Which should I buy?

Discussion in 'iMac' started by output555, Mar 20, 2013.

  1. output555 macrumors member

    Dec 17, 2006
    I'm a photographer who's been using a 27" 2.9Ghz i7 mid-2010 iMac with 16GB RAM to do my photo editing. The LCD display has gone bad so rather than replace it at a cost of $650, I've decided to spring for a new unit.

    Right now here are the ones I'm considering:

    • Apple refurb 27" 3.4Ghz i7 mid-2012 (last year's model) with 16GB RAM

    • Apple 27" Thunderbolt Display paired with newest model (late 2012) iMac mini 2.3Ghz i7 with 16GB RAM

    • 27" 2.9Ghz i5 iMac late 2012 (newest model) with 16GB RAM

    • 27" 3.4Ghz i7 iMac late 2012 (newest model) with 16GB RAM

    Each has their merits. The last year's model iMac 3.4Ghz i7 is very powerful and you can still open it up to add your own SSD. However, it lacks the newer USB 3.0 ports which are a big advantage for storing files.

    The Mac mini/27" display pairing is appealing because it offers flexibility if I want to replace one or the other, which isn't an iMac option. However, I wonder if the Intel HD4000 GPU is powerful enough to run big RAW files in Photoshop.

    Lastly, the new iMacs are attractive because of the improved screen glare, two Thunderbolt ports and four USB 3.0 ports. However, they are the most expensive option if I want to upgrade the HDs because I have to order them from Apple. I also wonder if if the i5 processor is adequate or if the more expensive i7 processor will be worth the extra $$$ in the long run.

    I'd appreciate your thoughts and recommendations!
  2. Spimunk macrumors newbie

    Feb 24, 2013
    I'm no expert

    I am a mac newbie, the latest 2012 model is my first iMac but thing I have picked up from this forum is if you go for the latest model, don't upgrade the RAM with Apple as its very overpriced and the new iMac RAM is easy to add in as it has a little door on the back you just open up anspd slot it in. Various places to get RAM but Cruical pop up a lot as a good option here and they have a scanner that checks your system to ensure compatibility.

    RAM Upgrade Video

    Crucial RAM
  3. Adam22 macrumors regular

    Jun 7, 2012
    If you're gonna get one of those and you put it up as an option means you can buy it so go for it 2012 27" 3.4 ghz i7 late 2012 (new model)
  4. All Taken macrumors 6502a

    Dec 28, 2009
    The Apple thunderbolt display is due an update - currently it matches the design of the older iMacs. Expect a refresh shortly.

    The iMac screen can be sourced cheaper than $650 and is a 20 minute job to replace.
  5. output555 thread starter macrumors member

    Dec 17, 2006
    That may be overkill so I don't want to spend the extra $$$ if I can get what I need with one of the other systems mentioned.


    Thanks. I never buy my RAM from Apple.


    I'm sure it will but circumstances force me to buy something now.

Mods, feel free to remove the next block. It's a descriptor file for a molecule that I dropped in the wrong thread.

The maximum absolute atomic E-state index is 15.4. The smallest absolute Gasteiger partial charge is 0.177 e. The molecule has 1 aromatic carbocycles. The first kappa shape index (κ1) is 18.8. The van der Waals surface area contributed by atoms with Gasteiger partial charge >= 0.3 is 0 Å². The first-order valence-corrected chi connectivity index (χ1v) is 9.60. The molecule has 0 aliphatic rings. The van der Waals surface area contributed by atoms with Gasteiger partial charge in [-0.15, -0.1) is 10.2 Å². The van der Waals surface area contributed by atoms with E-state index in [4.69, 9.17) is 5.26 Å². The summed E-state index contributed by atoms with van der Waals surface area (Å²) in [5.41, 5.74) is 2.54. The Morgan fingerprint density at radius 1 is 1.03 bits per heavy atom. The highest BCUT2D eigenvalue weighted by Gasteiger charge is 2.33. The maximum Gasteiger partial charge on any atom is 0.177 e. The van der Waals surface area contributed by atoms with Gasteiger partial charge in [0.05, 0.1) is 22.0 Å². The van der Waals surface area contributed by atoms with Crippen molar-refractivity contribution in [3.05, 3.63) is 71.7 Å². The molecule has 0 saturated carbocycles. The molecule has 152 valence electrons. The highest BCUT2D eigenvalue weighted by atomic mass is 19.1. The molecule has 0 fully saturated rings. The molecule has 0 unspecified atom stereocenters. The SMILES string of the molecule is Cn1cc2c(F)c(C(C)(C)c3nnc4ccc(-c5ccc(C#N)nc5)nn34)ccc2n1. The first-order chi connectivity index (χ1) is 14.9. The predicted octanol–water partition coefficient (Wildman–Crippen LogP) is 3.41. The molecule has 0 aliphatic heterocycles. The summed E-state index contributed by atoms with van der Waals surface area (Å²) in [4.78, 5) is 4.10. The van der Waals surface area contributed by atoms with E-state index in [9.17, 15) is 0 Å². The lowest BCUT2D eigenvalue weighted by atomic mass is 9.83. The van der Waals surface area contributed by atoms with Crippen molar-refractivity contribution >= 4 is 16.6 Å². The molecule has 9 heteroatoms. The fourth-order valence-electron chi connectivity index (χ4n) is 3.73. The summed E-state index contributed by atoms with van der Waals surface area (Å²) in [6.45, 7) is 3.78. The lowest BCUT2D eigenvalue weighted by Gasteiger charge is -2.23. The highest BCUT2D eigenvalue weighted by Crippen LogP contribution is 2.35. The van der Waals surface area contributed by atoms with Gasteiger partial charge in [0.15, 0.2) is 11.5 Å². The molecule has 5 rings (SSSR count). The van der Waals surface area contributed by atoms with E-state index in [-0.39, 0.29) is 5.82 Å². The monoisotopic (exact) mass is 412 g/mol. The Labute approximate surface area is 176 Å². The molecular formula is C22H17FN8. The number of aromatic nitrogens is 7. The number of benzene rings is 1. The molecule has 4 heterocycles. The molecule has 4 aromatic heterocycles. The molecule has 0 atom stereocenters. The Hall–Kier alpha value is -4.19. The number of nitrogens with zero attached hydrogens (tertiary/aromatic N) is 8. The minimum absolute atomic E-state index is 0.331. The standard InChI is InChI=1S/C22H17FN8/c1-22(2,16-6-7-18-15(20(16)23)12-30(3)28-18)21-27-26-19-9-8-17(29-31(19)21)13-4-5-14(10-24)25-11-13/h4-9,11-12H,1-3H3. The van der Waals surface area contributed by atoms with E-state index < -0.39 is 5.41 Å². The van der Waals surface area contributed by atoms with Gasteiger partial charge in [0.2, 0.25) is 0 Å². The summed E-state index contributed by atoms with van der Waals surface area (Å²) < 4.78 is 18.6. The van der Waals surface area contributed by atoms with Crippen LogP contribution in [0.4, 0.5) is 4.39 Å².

I hope you're right but that's what the Mac repair shop quoted me. I wouldn't trust using a non-authorized repair shop even if I could save a few bucks. From my scouting on ebay, replacement screens go for around $600-750, so I'm not sure where you can find a cheaper source.
  6. flavr macrumors 6502


    Nov 9, 2011
    Help me understand why you listed every iMac except the one that makes best sense for your needs?...the late 2012 i5 3.2...with a possible video card upgrade and add your own RAM...

    THATS your best bet performance and price. HD4000 for photography? seriously? and the i7 will do you very little over the i5 for your needs...
  7. trustever macrumors 6502

    Jan 14, 2013
    I am an amateur photograper but still work with large raw files and the 21,5 2012 i5 is fine for me.. the i7 will not give you any tangible benefit in therms of photography so I would save that few bucks for something else.

    If 27 is the size you want go for either the two 2012 model with the i5 and you can't get it wrong...

    I would not buy the 27 TD as is due to be upgraded shortly... So why buying it full price today when tomorrow is going to be worth 1/3 less..
  8. output555 thread starter macrumors member

    Dec 17, 2006
    I listed these because, as I said, the choice is not clear cut. Contrary to what you're saying, many claim the intel GPU is fine for most photo editing. I don't game so I couldn't care less about the lack of horsepower here. Similarly, many state that the i7 processor offers more tangible benefits for photo editing than i5. I guess everyone has a different opinion...although the benchmarks rate the i7 processor far above the i5.


    Thanks. I wish I could wait for the new 27" display which will probably come out in June, but my monitor is zapped now so I have no choice. If I by a refurb from Apple the hit won't be so bad if I sell it this summer.